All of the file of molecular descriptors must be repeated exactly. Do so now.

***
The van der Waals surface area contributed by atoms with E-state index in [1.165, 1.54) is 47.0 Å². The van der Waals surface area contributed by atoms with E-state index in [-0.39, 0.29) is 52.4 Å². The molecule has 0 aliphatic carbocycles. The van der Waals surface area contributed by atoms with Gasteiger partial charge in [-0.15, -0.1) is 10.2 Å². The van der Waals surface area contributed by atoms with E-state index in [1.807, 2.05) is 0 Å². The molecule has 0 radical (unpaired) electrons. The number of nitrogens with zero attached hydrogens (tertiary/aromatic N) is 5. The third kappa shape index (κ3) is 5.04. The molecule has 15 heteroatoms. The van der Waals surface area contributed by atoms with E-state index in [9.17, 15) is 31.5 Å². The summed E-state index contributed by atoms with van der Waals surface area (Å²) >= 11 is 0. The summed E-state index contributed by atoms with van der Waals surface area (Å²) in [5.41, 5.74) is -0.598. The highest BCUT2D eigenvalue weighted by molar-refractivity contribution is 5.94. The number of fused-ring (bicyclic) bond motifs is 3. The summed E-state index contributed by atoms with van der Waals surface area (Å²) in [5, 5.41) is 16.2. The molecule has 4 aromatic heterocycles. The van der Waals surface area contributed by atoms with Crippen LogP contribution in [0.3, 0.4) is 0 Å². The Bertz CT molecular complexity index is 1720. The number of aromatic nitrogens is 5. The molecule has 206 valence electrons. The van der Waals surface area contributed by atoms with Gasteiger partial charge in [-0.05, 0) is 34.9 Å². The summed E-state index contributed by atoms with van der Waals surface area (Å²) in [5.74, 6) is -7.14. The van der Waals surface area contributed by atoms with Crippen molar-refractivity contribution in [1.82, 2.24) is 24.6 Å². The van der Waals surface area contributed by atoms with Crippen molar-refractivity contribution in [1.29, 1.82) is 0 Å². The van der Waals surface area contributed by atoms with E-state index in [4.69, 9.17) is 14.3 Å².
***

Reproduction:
The van der Waals surface area contributed by atoms with E-state index in [1.165, 1.54) is 47.0 Å². The van der Waals surface area contributed by atoms with E-state index in [-0.39, 0.29) is 52.4 Å². The molecule has 0 aliphatic carbocycles. The van der Waals surface area contributed by atoms with Gasteiger partial charge in [-0.15, -0.1) is 10.2 Å². The van der Waals surface area contributed by atoms with E-state index in [1.807, 2.05) is 0 Å². The molecule has 0 radical (unpaired) electrons. The number of nitrogens with zero attached hydrogens (tertiary/aromatic N) is 5. The third kappa shape index (κ3) is 5.04. The molecule has 15 heteroatoms. The van der Waals surface area contributed by atoms with E-state index in [9.17, 15) is 31.5 Å². The summed E-state index contributed by atoms with van der Waals surface area (Å²) >= 11 is 0. The summed E-state index contributed by atoms with van der Waals surface area (Å²) in [5.41, 5.74) is -0.598. The highest BCUT2D eigenvalue weighted by molar-refractivity contribution is 5.94. The number of fused-ring (bicyclic) bond motifs is 3. The summed E-state index contributed by atoms with van der Waals surface area (Å²) in [5, 5.41) is 16.2. The molecule has 4 aromatic heterocycles. The van der Waals surface area contributed by atoms with Crippen LogP contribution in [0.3, 0.4) is 0 Å². The Bertz CT molecular complexity index is 1720. The number of aromatic nitrogens is 5. The molecule has 206 valence electrons. The van der Waals surface area contributed by atoms with Gasteiger partial charge in [-0.05, 0) is 34.9 Å². The summed E-state index contributed by atoms with van der Waals surface area (Å²) in [5.74, 6) is -7.14. The van der Waals surface area contributed by atoms with Crippen molar-refractivity contribution in [1.82, 2.24) is 24.6 Å². The van der Waals surface area contributed by atoms with Crippen molar-refractivity contribution in [1.29, 1.82) is 0 Å². The van der Waals surface area contributed by atoms with E-state index in [4.69, 9.17) is 14.3 Å².